It’s easy to like ripe, red strawberries, peaches that leave your hands and face sticky with juice, watermelon that tastes like a bite of pure summer. They don’t need anything but a sunny day for perfection. The fun ones for me, though, are the fruits that are unassuming, that don’t look or taste like much at first; the ones that need a little coaxing, maybe a bit of fuss, to really shine. But, oh, when they do, their flavor is enough to rival the most perfect of strawberries. And, in this case, they have the added bonus of a cocktail at the end.
Damson plums, like my other favorite stonefruit, sour cherries, fall into the “unassuming” category. Barely bigger than a large cherry with dusty deep blueish-purple skin, Damsons have hardly any flavor when eaten raw. Pop one in your mouth and all you’ll taste is sour, but give them some time and attention and you’ll be rewarded with the most plum-y tasting plum you’ve ever had, rich with flavor and deliciously, mouth-wateringly tart. It doesn’t hurt that their skins impart the most gorgeous color to anything you make with them.
I mentioned this recipe off-hand last fall, but it was so good it really deserved its own post. It was a happy discovery to learn that Damson plums are related to sloes (as in sloe gin), which is as simple as combining gin, sugar, and fruit and waiting a few months. For the longest time, gin was not something I was a fan of. Someone once described it to me as “like drinking a pine tree;” considering one of the essential elements in gin is juniper berries, that’s not too far off. Happily, this woodsy flavor is actually a perfect complement to the plums.
What I’ve discovered about gin, too, is how widely the flavors can vary beyond the juniper base. Hendricks is known for flavors of rose and cucumber; Few, a local Chicago brand, has vanilla and citrus; I’m intrigued by the mix of herbs and spices in St. George’s “botanivore” gin. And honestly, this is good even if you only shell out for the low-shelf stuff.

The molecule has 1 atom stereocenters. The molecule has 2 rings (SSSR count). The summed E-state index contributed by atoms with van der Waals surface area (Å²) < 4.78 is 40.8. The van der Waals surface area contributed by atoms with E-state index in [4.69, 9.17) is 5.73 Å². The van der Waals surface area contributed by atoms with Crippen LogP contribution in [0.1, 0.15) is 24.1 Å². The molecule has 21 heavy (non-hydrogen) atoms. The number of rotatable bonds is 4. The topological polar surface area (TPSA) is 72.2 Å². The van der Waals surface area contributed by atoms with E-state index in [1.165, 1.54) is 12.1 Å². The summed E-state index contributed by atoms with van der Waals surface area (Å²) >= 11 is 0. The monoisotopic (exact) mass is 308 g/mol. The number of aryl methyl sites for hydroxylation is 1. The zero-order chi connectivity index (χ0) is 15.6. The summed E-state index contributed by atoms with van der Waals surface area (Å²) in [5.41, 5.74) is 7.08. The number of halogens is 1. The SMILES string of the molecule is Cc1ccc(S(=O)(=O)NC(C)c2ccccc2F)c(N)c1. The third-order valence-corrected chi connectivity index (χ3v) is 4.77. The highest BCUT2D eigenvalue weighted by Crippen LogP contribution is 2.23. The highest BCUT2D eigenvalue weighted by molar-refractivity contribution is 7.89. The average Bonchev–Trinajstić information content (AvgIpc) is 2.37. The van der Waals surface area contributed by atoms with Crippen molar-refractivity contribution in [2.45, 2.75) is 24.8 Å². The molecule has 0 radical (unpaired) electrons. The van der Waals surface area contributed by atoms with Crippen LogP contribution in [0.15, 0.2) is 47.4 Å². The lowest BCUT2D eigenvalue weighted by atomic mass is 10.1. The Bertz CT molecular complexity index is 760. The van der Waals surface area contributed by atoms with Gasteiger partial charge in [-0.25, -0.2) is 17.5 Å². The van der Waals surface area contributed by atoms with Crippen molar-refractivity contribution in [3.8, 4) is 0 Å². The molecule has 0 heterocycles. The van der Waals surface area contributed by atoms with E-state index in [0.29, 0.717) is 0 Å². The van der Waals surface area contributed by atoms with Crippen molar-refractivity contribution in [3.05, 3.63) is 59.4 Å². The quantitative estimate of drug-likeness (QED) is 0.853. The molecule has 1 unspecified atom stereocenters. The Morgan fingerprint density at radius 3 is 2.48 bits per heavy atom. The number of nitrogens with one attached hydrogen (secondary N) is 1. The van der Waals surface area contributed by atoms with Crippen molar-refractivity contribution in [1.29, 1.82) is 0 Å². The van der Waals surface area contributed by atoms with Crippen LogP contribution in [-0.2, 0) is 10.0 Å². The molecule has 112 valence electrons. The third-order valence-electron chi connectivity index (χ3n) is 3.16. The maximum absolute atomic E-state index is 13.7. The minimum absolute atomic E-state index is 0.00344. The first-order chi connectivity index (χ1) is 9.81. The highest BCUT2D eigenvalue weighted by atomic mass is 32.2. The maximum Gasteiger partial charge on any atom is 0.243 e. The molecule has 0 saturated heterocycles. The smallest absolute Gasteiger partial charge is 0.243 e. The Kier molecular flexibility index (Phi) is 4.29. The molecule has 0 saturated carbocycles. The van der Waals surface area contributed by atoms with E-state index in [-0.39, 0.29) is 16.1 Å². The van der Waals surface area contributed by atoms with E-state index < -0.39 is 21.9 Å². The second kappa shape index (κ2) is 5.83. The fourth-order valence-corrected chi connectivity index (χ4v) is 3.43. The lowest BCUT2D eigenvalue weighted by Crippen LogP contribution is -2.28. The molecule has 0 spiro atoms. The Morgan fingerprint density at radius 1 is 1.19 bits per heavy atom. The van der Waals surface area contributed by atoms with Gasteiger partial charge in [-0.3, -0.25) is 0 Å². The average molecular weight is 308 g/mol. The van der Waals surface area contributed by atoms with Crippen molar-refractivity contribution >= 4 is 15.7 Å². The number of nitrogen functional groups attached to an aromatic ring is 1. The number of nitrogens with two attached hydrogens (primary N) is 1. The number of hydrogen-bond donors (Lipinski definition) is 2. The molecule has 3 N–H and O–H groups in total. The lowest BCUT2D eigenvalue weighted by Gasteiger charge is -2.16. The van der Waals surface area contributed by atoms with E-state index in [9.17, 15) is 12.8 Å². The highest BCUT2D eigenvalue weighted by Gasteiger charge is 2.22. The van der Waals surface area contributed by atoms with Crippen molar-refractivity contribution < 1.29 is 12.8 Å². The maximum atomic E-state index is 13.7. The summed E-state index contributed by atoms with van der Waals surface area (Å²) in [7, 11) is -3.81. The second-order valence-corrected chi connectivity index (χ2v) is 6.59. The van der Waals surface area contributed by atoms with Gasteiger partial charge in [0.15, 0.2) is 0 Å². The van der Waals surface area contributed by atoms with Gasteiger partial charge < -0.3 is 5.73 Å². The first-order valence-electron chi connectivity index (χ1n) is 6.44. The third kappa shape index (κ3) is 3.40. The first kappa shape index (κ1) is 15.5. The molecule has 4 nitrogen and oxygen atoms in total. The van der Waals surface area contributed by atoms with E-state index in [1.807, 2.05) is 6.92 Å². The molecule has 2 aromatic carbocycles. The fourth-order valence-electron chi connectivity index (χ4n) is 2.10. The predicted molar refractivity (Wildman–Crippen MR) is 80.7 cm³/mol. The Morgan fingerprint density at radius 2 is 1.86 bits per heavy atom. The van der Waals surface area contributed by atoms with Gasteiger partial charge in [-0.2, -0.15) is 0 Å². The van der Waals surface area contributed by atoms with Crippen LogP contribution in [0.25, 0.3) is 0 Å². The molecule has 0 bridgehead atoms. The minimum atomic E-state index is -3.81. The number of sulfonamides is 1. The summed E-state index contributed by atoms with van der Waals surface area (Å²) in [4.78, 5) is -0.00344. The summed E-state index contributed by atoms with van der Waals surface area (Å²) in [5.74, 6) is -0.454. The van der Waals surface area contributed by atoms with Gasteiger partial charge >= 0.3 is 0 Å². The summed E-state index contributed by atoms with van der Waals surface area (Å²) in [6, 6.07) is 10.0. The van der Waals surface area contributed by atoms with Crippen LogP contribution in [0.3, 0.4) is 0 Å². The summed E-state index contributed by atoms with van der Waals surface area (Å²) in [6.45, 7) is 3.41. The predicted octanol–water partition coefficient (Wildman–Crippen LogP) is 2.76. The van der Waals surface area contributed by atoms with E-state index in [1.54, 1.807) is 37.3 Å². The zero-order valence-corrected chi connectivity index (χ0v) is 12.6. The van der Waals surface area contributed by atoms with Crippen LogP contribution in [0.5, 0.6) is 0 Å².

Since the flavors of gin vary so widely, this is a fun recipe to make a few small batches and compare them come winter. Last year I particularly liked the rose flavor of Hendricks with the plum, and I have another two gins I’m giving a try this year. When it’s ready right around holiday time, this makes a gorgeous and delicious cocktail when you mix a bit of the gin with sparkling wine. Make more than you think you’ll need now, it’ll disappear faster than you realize.
Now if anyone has some ideas for what to do with a whole bunch of gin-soaked plums, I’m all ears!
Damson Plum Gin
I let my plums infuse about 3 months, but it’s important to taste it at that point and going forward (a true hardship, let me tell you). Mine went from tasting like cough syrup to absolutely delicious over the course of two to three weeks.
1/2 pound Damson plums, pricked all over with a knife
1/2 cup sugar
2 cups gin
Combine all ingredients in a jar and let set in a cool, dark place, giving the jar a shake once a month or so. After 3 months, give it a taste. If it tastes like cough syrup, give it another week and another taste.
When it tastes good to you, strain out the plums (these keep in a jar in the fridge for a good long time) and pour the gin into a clean bottle. If you want the gin perfectly clear, pour the gin through a coffee filter after you remove the plums. You can also add more sugar at this point (Damson plums are notoriously tart), just give the jar a good shake to dissolve it.
This is good straight up, mixed with sparkling wine, or in any cocktail that calls for sloe gin.